Utilize Storytelling And Authenticity
The use of concise, authentic storytelling has recently grown in popularity because it can help to capture the gist of complex information effectively without falling back on details that many learners may have trouble understanding.
Learning core concepts often allow learners to get 80% of the way there – the 20% is then reserved for more traditional, fact-based approaches.
Stories appeal emotionally by offering up vivid imagery while also providing information that learners understand viscerally, and this provides a significant advantage to simply being told about a place, process, or fact logically without any kind of context or narrative. Connecting them together in a meaningful way through storytelling improves memory consolidation and learning outcomes.
To utilize storytelling in your instructional design, remember to:
- Use visceral images and video, as they can tell a story equally as well as written language
- Incorporate authenticity by using real-life people and examples
- Determine what is important to your audience so you can reach them better
- Don’t be afraid to be vulnerable and open in your personal stories
Authenticity is equally important in instructional design and creating excellent training content. In the past, authentic instruction was once considered to be an insignificant part of a learner’s experience. Now, however, it is one of the most prominent topics in instructional design. This is evidenced by the growing popularity of vulnerability, virtual simulations, and modern gamification techniques that leverage real-world concepts like money or currency for rewards.
One way to achieve authenticity is to engage in design thinking. The heart of design thinking is that it provides a framework for continuous improvement that starts from people’s needs and uses empathy, creativity, and prototyping to generate solutions. It is also collaborative and generative in nature. Design thinkers have a habit of asking questions in order to solve problems rather than giving solutions.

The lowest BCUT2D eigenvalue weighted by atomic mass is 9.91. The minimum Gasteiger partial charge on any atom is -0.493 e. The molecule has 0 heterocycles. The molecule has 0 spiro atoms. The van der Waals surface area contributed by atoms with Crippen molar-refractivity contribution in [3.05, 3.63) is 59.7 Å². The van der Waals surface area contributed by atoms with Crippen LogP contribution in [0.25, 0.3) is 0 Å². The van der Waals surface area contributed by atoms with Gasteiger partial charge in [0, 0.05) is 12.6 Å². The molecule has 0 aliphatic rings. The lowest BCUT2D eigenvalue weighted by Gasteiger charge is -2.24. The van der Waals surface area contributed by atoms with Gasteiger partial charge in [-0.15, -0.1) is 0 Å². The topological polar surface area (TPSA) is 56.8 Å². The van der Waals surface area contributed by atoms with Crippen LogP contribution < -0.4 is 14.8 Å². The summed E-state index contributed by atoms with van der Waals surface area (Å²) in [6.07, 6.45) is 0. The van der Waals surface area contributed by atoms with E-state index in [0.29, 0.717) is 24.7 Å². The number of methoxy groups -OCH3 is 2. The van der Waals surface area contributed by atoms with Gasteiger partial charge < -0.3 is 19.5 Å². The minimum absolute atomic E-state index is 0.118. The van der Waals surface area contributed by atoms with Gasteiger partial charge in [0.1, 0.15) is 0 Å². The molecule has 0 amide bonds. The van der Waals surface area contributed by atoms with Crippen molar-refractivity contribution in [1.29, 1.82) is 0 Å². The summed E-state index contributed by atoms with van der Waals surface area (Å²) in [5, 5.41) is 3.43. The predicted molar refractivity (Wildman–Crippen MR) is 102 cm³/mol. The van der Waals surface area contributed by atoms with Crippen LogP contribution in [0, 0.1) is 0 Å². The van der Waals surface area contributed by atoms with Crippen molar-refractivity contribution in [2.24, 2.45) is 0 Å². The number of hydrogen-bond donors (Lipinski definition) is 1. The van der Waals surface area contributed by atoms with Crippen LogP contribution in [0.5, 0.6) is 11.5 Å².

To demonstrate how this can work in practice, a company may ask themselves “What do our customers love about our products?” rather than “How can we make our company more profitable?”
Focus On Engagement And Interactivity
Another trend that we’re seeing is a heavy focus on interactivity and engagement. Focusing on engaging and interacting with the audience seems obvious, but it should be reiterated.
After all, an eLearning training curriculum will not be effective if the audience is not engaged in what they are learning. Interactivity and engagement have become so important in instructional design in part because we’re seeing a lot of new educational methods put into place that require frequent interaction between learner and instructor or learner and other learners, such as peer discussions. Here are some ways to increase engagement and productivity:
Game mechanics have been integrated into many courses including interactive games where players must follow goals given at each level to continue playing while leveling up. The more chances of obtaining higher scores within a game by achieving various tasks throughout the course of the game—such as word searches, crosswords puzzles, etc.,- the better a learner outcome usually is. The idea here is that anything we can do to engage learners in our courses will make them more likely to stay committed and motivated throughout course completion, improving retention and memory consolidation.
This is when an instructional designer builds an immersive experience into their course by adding in graphic organizers and visuals to help learners conceptualize abstract concepts and make connections between real-world items and topics being studied. Experiential instruction takes advantage of sensory receptors like sight, sound, taste, touch, and smell so learners feel like they are truly involved in what they’re doing.
By utilizing these approaches, learners will be more fully engaged in their eLearning. Both learners and instructors will benefit from this and they will be able to bring more creativity into their work, learn difficult topics faster, strengthen mental muscle memory, develop higher-order thinking skills such as problem-solving, process new information, and retain what they learn longer because their brain is more act